This course includes four days of video sessions and email-based course materials. You can purchase this course for anytime, on-demand access. The cost is $195.

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The person I spend more time with than anyone else right now is Carla. She is an INFJ. And, I confess, I said I’d never work with an INFJ, because they are too hard to manage. But I retract everything after working closely with one.

I met Carla when I was interviewing for someone to help me in my garden and the biggest qualification was that they didn’t talk to me.

Carla was fine with that. She wanted time to think. Gardening in peace and quiet was a good job for her.

Except that I started talking to her.

It started out just little conversations. Like, I bought a spaceship for the garden. I asked her if she liked it. She said it would look like a stepping stone without the frogs that seem to have come out of the ship.

She was right. Who knew she was an expert on garden spaceships? So she became my garden editor. I asked her if the chairs are good. She said, “Be careful not to junk up the garden. I can see you might have a tendency to do that.”

She was right. So I told the boys no storing their swords in the hydrangeas.

When I decided to hire a driver, the only person I could imagine sitting next to all day was Carla. She knows a little about everything, she is curious about everything, and she has no problem being quiet for hours if I want to work in the car.

I used to think INFJs were impossible to work with because they absolutely will not do something that doesn’t line up with their values. But working with Carla made me appreciate that. Because first of all, if anyone has a tenuous grasp on their own values, it’s me, an ENTJ. So Carla is a good role model for me.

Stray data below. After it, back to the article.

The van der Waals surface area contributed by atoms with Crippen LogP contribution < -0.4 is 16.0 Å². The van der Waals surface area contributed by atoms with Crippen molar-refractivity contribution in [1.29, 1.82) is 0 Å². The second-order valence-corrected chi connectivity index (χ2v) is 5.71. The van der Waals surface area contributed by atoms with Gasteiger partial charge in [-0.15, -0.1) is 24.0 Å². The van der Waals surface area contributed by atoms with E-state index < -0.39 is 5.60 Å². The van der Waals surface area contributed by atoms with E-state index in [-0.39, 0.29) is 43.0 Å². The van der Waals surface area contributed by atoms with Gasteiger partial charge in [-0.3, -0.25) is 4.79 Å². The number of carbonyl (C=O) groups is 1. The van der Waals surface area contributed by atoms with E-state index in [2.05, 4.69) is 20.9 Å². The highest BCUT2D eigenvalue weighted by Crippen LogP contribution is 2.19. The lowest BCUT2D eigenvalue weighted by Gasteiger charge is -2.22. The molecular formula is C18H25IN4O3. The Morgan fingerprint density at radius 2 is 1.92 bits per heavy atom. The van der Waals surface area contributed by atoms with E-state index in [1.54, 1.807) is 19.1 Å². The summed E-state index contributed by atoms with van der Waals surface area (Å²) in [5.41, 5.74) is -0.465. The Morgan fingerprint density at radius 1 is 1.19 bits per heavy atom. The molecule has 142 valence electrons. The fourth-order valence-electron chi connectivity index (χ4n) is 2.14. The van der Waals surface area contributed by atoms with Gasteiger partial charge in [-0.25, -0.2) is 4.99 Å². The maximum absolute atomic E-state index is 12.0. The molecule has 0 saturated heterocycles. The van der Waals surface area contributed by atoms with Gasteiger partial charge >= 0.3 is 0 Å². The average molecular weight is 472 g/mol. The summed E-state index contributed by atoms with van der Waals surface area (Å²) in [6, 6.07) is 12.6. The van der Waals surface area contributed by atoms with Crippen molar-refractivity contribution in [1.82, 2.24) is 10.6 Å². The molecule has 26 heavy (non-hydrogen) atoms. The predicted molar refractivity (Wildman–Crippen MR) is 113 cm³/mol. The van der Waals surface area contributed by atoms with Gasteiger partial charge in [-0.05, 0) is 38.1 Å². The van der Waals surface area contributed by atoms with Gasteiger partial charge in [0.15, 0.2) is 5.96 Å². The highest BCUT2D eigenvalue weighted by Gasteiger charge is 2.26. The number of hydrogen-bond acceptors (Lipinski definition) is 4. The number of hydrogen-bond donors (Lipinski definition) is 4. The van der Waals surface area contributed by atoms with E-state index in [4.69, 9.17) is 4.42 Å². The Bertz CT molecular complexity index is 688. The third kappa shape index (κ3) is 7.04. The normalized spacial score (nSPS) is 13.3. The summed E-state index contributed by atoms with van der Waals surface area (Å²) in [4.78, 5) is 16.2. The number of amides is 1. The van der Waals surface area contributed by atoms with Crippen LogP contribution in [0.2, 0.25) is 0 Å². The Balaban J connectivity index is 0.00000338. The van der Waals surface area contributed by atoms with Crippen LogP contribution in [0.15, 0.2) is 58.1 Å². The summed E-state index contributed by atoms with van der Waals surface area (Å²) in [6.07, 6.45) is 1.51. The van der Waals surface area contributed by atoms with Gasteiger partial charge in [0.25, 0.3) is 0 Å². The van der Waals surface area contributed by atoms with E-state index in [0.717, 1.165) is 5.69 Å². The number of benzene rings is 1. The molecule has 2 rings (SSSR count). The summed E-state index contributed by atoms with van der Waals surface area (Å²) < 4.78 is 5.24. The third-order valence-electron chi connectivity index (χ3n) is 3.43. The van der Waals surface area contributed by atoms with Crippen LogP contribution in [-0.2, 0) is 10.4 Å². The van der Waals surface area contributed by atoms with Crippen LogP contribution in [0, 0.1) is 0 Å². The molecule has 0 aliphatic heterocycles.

But also, maybe because INFJs have an uncanny ability to see how things should be, probably because they spend more time than most people noodling and thinking about the nuances of a given situation. The upside is that driving around with Carla is like sitting next to a lie detector—nothing gets past her. The downside of this superpower is that INFJs are shocked to know that other people don’t see it that way.

The obviousness of the truth frustrates the INFJ most. We will work in this course to leverage that truth-seeing ability to create positive impact rather than frustration. Here’s the course sign up. And here’s the course plan:

Day One: Relationships: How to cultivate and care for important relationships

1. Learn to find someone’s type very quickly using your natural intuition about people. Knowing others’ types will help you craft realistic expectations for each person in your life.

More than any other type, an INFJ is able to treat each person differently depending on their individual needs and personality. Which means that an INFJ needs to know what someone’s strengths and weaknesses are so the INFJ does not demand too much from that person.

You will find that it’s freeing to not expect things of people they are not capable of delivering.